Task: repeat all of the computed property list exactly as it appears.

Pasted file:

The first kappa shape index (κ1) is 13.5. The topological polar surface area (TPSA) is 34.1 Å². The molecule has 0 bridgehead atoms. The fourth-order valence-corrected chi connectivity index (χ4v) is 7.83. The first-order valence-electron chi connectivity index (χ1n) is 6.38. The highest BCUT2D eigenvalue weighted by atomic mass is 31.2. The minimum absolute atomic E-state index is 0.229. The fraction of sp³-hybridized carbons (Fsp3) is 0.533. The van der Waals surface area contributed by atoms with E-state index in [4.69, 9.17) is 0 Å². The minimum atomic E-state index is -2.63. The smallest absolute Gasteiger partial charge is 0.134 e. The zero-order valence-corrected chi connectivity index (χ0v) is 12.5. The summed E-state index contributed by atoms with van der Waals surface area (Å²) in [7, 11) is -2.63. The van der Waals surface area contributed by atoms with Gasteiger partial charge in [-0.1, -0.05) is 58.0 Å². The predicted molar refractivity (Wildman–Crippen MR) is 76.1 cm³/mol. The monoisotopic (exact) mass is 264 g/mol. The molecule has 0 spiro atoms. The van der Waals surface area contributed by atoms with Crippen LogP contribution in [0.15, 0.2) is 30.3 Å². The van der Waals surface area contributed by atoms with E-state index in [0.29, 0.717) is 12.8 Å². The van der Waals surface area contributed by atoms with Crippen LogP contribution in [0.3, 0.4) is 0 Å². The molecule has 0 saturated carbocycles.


The first kappa shape index (κ1) is 13.5. The topological polar surface area (TPSA) is 34.1 Å². The molecule has 0 bridgehead atoms. The fourth-order valence-corrected chi connectivity index (χ4v) is 7.83. The first-order valence-electron chi connectivity index (χ1n) is 6.38. The highest BCUT2D eigenvalue weighted by atomic mass is 31.2. The minimum absolute atomic E-state index is 0.229. The fraction of sp³-hybridized carbons (Fsp3) is 0.533. The van der Waals surface area contributed by atoms with E-state index in [4.69, 9.17) is 0 Å². The minimum atomic E-state index is -2.63. The smallest absolute Gasteiger partial charge is 0.134 e. The zero-order valence-corrected chi connectivity index (χ0v) is 12.5. The summed E-state index contributed by atoms with van der Waals surface area (Å²) in [7, 11) is -2.63. The van der Waals surface area contributed by atoms with Gasteiger partial charge in [-0.1, -0.05) is 58.0 Å². The predicted molar refractivity (Wildman–Crippen MR) is 76.1 cm³/mol. The monoisotopic (exact) mass is 264 g/mol. The molecule has 0 spiro atoms. The van der Waals surface area contributed by atoms with Crippen LogP contribution in [0.15, 0.2) is 30.3 Å². The van der Waals surface area contributed by atoms with E-state index in [0.29, 0.717) is 12.8 Å². The van der Waals surface area contributed by atoms with Crippen LogP contribution in [0.3, 0.4) is 0 Å². The molecule has 0 saturated carbocycles.